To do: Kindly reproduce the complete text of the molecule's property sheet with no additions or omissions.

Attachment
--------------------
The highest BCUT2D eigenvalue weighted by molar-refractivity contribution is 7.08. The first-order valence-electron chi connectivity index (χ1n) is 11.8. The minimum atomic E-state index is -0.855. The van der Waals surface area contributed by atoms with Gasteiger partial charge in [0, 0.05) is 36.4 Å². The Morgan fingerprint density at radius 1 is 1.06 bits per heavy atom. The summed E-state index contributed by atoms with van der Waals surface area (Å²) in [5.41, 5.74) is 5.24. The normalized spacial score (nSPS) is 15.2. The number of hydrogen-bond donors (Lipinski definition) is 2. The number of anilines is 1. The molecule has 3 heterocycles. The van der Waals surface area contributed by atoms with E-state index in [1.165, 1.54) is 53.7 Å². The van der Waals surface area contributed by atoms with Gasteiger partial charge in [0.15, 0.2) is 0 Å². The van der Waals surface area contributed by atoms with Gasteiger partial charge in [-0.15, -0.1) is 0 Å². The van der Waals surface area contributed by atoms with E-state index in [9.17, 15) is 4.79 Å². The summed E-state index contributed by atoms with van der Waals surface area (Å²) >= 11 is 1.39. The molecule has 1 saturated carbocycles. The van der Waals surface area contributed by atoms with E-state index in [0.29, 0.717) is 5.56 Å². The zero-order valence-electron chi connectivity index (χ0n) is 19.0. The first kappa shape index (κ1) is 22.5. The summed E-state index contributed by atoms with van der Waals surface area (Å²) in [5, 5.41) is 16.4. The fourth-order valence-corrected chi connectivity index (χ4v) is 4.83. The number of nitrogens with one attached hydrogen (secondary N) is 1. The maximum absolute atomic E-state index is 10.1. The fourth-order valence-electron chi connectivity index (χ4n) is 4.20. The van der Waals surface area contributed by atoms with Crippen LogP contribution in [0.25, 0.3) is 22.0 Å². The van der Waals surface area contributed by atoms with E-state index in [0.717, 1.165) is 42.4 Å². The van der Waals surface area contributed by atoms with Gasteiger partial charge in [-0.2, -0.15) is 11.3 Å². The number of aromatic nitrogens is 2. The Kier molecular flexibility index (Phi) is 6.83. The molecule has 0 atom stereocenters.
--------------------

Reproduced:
The highest BCUT2D eigenvalue weighted by molar-refractivity contribution is 7.08. The first-order valence-electron chi connectivity index (χ1n) is 11.8. The minimum atomic E-state index is -0.855. The van der Waals surface area contributed by atoms with Gasteiger partial charge in [0, 0.05) is 36.4 Å². The Morgan fingerprint density at radius 1 is 1.06 bits per heavy atom. The summed E-state index contributed by atoms with van der Waals surface area (Å²) in [5.41, 5.74) is 5.24. The normalized spacial score (nSPS) is 15.2. The number of hydrogen-bond donors (Lipinski definition) is 2. The number of anilines is 1. The molecule has 3 heterocycles. The van der Waals surface area contributed by atoms with E-state index in [1.165, 1.54) is 53.7 Å². The van der Waals surface area contributed by atoms with Gasteiger partial charge in [0.15, 0.2) is 0 Å². The van der Waals surface area contributed by atoms with Gasteiger partial charge in [-0.15, -0.1) is 0 Å². The van der Waals surface area contributed by atoms with E-state index in [9.17, 15) is 4.79 Å². The summed E-state index contributed by atoms with van der Waals surface area (Å²) >= 11 is 1.39. The molecule has 1 saturated carbocycles. The van der Waals surface area contributed by atoms with E-state index in [0.29, 0.717) is 5.56 Å². The zero-order valence-electron chi connectivity index (χ0n) is 19.0. The first kappa shape index (κ1) is 22.5. The summed E-state index contributed by atoms with van der Waals surface area (Å²) in [5, 5.41) is 16.4. The fourth-order valence-corrected chi connectivity index (χ4v) is 4.83. The number of nitrogens with one attached hydrogen (secondary N) is 1. The maximum absolute atomic E-state index is 10.1. The fourth-order valence-electron chi connectivity index (χ4n) is 4.20. The van der Waals surface area contributed by atoms with Crippen LogP contribution in [0.25, 0.3) is 22.0 Å². The van der Waals surface area contributed by atoms with E-state index in [0.717, 1.165) is 42.4 Å². The van der Waals surface area contributed by atoms with Gasteiger partial charge in [-0.2, -0.15) is 11.3 Å². The number of aromatic nitrogens is 2. The Kier molecular flexibility index (Phi) is 6.83. The molecule has 0 atom stereocenters.